Abstract (Expand)

Chalcones display a broad spectrum of pharmacological activities. Herein, a series of 2'-hydroxy methoxylated chalcones was synthesized and evaluated towards Trypanosoma brucei, Trypanosoma cruzi and Leishmania infantum. Among the synthesized library, compounds 1, 3, 4, 7 and 8 were the most potent and selective anti-T. brucei compounds (EC50 = 1.3-4.2 muM, selectivity index >10-fold). Compound 4 showed the best early-tox and antiparasitic profile. The pharmacokinetic studies of compound 4 in BALB/c mice using hydroxypropil-beta-cyclodextrins formulation showed a 7.5 times increase in oral bioavailability.

Authors: C. Borsari, N. Santarem, J. Torrado, A. I. Olias, M. J. Corral, C. Baptista, S. Gul, M. Wolf, M. Kuzikov, B. Ellinger, G. Witt, P. Gribbon, J. Reinshagen, P. Linciano, A. Tait, L. Costantino, L. H. Freitas-Junior, C. B. Moraes, P. Bruno Dos Santos, L. M. Alcantara, C. H. Franco, C. D. Bertolacini, V. Fontana, P. Tejera Nevado, J. Clos, J. M. Alunda, A. Cordeiro-da-Silva, S. Ferrari, M. P. Costi

Date Published: 27th Jan 2017

Publication Type: Journal

Abstract (Expand)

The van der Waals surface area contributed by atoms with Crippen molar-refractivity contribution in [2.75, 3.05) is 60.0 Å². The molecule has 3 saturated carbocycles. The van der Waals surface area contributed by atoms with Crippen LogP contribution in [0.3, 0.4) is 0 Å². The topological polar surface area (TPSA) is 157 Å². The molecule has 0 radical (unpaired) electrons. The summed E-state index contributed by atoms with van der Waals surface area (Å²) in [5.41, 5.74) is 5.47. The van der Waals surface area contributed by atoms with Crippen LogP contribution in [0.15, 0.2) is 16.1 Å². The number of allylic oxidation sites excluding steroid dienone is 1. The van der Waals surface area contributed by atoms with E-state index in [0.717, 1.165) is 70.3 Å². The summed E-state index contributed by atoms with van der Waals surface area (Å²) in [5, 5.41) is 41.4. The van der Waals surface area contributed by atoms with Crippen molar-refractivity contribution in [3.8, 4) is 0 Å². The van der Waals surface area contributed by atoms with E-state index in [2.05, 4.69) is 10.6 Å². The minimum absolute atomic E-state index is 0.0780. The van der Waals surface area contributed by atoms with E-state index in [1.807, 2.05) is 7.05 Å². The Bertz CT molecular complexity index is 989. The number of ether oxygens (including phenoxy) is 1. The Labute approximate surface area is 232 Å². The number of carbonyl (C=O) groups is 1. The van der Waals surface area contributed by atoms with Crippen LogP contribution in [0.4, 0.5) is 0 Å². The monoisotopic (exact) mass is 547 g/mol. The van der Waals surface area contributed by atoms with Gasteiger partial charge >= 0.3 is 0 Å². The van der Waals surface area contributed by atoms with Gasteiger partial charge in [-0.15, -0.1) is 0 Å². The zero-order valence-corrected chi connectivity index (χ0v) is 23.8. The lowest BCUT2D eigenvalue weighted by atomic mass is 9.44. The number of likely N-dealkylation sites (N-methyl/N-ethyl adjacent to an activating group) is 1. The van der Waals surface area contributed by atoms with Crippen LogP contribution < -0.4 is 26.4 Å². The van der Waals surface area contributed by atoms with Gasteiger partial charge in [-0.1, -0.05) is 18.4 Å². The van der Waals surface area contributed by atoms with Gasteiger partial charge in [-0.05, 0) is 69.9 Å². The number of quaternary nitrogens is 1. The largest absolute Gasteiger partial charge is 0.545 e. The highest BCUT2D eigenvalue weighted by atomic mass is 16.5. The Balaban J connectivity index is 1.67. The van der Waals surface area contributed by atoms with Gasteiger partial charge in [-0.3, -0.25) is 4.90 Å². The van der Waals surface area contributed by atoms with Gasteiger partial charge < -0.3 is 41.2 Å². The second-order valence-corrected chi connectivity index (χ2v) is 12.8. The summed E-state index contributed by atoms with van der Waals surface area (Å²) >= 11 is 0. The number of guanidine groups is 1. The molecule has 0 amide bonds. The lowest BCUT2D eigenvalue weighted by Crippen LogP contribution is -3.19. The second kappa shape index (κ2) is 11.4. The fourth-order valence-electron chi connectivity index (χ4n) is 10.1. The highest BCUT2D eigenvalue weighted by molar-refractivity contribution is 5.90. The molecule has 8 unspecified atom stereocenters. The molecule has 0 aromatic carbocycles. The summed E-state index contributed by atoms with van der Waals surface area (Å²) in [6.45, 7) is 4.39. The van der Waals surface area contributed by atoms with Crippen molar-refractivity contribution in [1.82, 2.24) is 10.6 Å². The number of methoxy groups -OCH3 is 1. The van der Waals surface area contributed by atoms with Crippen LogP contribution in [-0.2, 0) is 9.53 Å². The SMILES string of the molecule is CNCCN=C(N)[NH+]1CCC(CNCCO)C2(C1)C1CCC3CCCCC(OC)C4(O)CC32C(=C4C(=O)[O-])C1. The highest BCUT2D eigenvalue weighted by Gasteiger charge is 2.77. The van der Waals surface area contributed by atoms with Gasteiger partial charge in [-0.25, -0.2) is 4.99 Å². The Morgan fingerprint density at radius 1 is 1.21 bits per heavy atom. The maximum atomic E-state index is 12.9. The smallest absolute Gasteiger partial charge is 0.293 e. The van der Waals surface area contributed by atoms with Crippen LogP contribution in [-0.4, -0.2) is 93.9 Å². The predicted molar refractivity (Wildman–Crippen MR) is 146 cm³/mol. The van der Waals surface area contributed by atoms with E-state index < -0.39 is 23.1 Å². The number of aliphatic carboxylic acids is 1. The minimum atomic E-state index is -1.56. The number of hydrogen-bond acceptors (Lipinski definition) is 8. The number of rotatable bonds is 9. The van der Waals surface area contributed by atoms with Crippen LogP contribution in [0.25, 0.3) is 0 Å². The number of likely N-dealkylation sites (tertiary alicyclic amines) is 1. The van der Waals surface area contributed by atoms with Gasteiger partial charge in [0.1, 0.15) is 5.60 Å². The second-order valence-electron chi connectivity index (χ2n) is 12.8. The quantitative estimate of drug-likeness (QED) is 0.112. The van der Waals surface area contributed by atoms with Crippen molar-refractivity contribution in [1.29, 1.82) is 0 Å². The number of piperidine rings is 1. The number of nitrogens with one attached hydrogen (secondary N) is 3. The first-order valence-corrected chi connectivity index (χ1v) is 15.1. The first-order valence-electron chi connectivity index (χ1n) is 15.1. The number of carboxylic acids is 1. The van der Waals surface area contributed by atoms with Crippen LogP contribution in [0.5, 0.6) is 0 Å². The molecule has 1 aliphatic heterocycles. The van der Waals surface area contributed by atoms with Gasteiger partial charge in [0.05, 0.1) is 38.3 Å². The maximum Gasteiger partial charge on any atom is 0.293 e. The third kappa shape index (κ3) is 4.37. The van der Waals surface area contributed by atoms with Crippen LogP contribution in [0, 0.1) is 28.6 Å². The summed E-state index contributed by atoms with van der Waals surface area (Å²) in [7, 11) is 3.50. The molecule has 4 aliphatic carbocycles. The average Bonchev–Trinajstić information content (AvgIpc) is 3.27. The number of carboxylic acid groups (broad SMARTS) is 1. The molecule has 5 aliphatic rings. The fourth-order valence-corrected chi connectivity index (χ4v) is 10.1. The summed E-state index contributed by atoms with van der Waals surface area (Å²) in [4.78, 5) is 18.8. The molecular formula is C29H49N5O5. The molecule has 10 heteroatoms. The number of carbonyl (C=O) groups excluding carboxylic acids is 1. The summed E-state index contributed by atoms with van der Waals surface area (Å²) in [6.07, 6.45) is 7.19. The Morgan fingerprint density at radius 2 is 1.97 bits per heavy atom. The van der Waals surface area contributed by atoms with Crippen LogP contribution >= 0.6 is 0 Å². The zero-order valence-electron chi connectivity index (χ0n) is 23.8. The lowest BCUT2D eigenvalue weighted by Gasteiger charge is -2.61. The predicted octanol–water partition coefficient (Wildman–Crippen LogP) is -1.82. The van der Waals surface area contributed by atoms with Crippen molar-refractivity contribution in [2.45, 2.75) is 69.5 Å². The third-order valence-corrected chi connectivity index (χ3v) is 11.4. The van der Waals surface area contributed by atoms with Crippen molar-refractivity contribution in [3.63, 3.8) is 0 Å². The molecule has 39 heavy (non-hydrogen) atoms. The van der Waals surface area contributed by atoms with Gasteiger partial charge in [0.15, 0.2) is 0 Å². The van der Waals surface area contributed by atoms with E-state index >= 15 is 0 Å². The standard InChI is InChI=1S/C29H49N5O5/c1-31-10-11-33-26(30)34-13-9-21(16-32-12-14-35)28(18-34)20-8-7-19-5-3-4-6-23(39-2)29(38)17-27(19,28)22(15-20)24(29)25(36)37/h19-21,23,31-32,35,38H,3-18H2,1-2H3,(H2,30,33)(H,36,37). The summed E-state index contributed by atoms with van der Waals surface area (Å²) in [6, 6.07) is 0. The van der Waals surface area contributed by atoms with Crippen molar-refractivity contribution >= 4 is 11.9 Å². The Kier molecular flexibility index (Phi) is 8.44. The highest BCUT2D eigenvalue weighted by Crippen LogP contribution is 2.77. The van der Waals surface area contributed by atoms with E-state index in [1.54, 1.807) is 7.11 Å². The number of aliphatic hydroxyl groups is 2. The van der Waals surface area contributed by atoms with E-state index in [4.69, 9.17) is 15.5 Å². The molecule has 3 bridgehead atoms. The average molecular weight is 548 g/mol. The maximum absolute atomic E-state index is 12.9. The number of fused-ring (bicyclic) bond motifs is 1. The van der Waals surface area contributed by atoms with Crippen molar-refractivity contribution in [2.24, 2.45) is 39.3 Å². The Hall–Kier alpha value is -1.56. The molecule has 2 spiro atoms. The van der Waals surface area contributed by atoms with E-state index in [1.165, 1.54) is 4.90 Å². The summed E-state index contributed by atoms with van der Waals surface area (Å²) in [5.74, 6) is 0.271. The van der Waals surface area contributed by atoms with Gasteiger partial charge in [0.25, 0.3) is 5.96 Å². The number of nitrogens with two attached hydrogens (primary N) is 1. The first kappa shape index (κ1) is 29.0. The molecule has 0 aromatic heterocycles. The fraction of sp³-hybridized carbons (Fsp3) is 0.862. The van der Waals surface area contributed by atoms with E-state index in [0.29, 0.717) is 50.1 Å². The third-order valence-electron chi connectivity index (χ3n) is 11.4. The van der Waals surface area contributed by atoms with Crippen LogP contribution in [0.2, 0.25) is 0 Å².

Glyceraldehyde-3-phosphate dehydrogenase (GAPDH) has recently gained attention as an antiprotozoan and anticancer drug target. We have previously identified 2-phenoxy-1,4-naphthoquinone as an inhibitor of both Trypanosoma brucei and human GAPDH. Herein, through multiple chemical, biochemical, and biological studies, and through the design of analogs, we confirmed the formation of a covalent adduct, we clarified the inhibition mechanism, and we demonstrated antitrypanosomal, antiplasmodial, and cytotoxic activities in cell cultures. The overall results lent support to the hypothesis that 2-phenoxy-1,4-naphthoquinone binds the GAPDH catalytic cysteine covalently through a phenolate displacement mechanism. By investigating the reactivity of 2-phenoxy-1,4-naphthoquinone and its analogs with four GAPDH homologs, we showed that the covalent inhibition is not preceded by the formation of a strong non-covalent complex. However, an up to fivefold difference in inactivation rates among homologs hinted at structural or electrostatic differences of their active sites that could be exploited to further design kinetically selective inhibitors. Moreover, we preliminarily showed that 2-phenoxy-1,4-naphthoquinone displays selectivity for GAPDHs over two other cysteine-dependent enzymes, supporting its suitability as a warhead starting fragment for the design of novel inhibitors.